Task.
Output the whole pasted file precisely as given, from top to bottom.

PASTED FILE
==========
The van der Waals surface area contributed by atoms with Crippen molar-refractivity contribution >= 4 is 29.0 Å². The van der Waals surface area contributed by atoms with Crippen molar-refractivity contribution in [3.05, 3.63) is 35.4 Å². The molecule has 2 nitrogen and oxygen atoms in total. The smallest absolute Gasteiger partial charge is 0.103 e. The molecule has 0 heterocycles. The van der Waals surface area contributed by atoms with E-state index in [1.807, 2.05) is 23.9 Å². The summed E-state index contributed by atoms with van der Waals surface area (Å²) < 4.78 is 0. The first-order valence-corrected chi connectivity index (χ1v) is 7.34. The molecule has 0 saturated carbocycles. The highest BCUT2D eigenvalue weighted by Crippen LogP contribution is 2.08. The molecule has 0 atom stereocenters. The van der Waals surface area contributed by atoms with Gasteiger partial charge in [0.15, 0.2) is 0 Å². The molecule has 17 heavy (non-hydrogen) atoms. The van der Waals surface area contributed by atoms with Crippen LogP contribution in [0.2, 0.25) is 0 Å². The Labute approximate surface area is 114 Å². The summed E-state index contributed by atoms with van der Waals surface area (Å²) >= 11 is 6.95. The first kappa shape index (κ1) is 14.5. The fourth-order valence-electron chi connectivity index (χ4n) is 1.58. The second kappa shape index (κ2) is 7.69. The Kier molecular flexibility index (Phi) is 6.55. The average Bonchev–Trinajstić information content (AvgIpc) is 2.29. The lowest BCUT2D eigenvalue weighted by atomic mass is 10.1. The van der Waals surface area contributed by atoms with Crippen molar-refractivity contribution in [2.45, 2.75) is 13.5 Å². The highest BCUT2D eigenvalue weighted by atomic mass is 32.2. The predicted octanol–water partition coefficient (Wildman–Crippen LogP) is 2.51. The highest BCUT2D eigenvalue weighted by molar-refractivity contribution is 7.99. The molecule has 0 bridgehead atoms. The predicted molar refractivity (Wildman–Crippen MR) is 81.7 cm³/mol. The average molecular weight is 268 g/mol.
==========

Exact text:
The van der Waals surface area contributed by atoms with Crippen molar-refractivity contribution >= 4 is 29.0 Å². The van der Waals surface area contributed by atoms with Crippen molar-refractivity contribution in [3.05, 3.63) is 35.4 Å². The molecule has 2 nitrogen and oxygen atoms in total. The smallest absolute Gasteiger partial charge is 0.103 e. The molecule has 0 heterocycles. The van der Waals surface area contributed by atoms with E-state index in [1.807, 2.05) is 23.9 Å². The summed E-state index contributed by atoms with van der Waals surface area (Å²) < 4.78 is 0. The first-order valence-corrected chi connectivity index (χ1v) is 7.34. The molecule has 0 saturated carbocycles. The highest BCUT2D eigenvalue weighted by Crippen LogP contribution is 2.08. The molecule has 0 atom stereocenters. The van der Waals surface area contributed by atoms with Gasteiger partial charge in [0.15, 0.2) is 0 Å². The molecule has 17 heavy (non-hydrogen) atoms. The van der Waals surface area contributed by atoms with Crippen LogP contribution in [0.2, 0.25) is 0 Å². The Labute approximate surface area is 114 Å². The summed E-state index contributed by atoms with van der Waals surface area (Å²) >= 11 is 6.95. The first kappa shape index (κ1) is 14.5. The fourth-order valence-electron chi connectivity index (χ4n) is 1.58. The second kappa shape index (κ2) is 7.69. The Kier molecular flexibility index (Phi) is 6.55. The average Bonchev–Trinajstić information content (AvgIpc) is 2.29. The lowest BCUT2D eigenvalue weighted by atomic mass is 10.1. The van der Waals surface area contributed by atoms with Crippen molar-refractivity contribution in [2.45, 2.75) is 13.5 Å². The highest BCUT2D eigenvalue weighted by atomic mass is 32.2. The predicted octanol–water partition coefficient (Wildman–Crippen LogP) is 2.51. The highest BCUT2D eigenvalue weighted by molar-refractivity contribution is 7.99. The molecule has 0 bridgehead atoms. The predicted molar refractivity (Wildman–Crippen MR) is 81.7 cm³/mol. The average molecular weight is 268 g/mol.